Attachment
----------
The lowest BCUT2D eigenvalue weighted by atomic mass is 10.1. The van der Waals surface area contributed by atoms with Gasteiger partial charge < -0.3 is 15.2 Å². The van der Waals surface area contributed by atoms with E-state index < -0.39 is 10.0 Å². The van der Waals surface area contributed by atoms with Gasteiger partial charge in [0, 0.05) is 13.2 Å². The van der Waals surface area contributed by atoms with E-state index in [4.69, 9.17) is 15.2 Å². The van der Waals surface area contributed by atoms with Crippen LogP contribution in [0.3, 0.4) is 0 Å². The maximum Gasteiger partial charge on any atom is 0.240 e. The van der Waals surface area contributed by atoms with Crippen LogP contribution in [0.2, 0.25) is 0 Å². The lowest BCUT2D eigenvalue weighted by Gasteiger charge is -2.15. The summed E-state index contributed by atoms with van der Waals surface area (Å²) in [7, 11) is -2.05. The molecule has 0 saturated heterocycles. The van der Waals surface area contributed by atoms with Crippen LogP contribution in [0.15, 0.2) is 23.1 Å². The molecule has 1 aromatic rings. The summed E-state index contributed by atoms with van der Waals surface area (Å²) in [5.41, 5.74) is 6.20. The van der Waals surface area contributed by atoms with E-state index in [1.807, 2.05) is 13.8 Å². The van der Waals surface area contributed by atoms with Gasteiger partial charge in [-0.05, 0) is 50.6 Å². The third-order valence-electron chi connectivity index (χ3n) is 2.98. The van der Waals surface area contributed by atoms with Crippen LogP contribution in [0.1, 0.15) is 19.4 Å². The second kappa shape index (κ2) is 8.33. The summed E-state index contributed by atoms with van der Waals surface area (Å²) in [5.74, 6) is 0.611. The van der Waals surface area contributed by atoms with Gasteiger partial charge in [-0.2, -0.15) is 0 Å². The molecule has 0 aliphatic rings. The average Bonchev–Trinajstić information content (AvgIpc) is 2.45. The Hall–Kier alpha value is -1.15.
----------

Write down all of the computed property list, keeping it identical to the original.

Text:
The lowest BCUT2D eigenvalue weighted by atomic mass is 10.1. The van der Waals surface area contributed by atoms with Gasteiger partial charge < -0.3 is 15.2 Å². The van der Waals surface area contributed by atoms with E-state index < -0.39 is 10.0 Å². The van der Waals surface area contributed by atoms with Gasteiger partial charge in [0, 0.05) is 13.2 Å². The van der Waals surface area contributed by atoms with E-state index in [4.69, 9.17) is 15.2 Å². The van der Waals surface area contributed by atoms with Crippen LogP contribution in [0.3, 0.4) is 0 Å². The maximum Gasteiger partial charge on any atom is 0.240 e. The van der Waals surface area contributed by atoms with Crippen LogP contribution in [0.2, 0.25) is 0 Å². The lowest BCUT2D eigenvalue weighted by Gasteiger charge is -2.15. The summed E-state index contributed by atoms with van der Waals surface area (Å²) in [7, 11) is -2.05. The molecule has 0 saturated heterocycles. The van der Waals surface area contributed by atoms with Crippen LogP contribution in [0.15, 0.2) is 23.1 Å². The molecule has 1 aromatic rings. The summed E-state index contributed by atoms with van der Waals surface area (Å²) in [5.41, 5.74) is 6.20. The van der Waals surface area contributed by atoms with E-state index in [1.807, 2.05) is 13.8 Å². The van der Waals surface area contributed by atoms with Gasteiger partial charge in [-0.05, 0) is 50.6 Å². The third-order valence-electron chi connectivity index (χ3n) is 2.98. The van der Waals surface area contributed by atoms with Crippen LogP contribution in [0.1, 0.15) is 19.4 Å². The second kappa shape index (κ2) is 8.33. The summed E-state index contributed by atoms with van der Waals surface area (Å²) in [5.74, 6) is 0.611. The van der Waals surface area contributed by atoms with Gasteiger partial charge in [-0.2, -0.15) is 0 Å². The molecule has 0 aliphatic rings. The average Bonchev–Trinajstić information content (AvgIpc) is 2.45. The Hall–Kier alpha value is -1.15.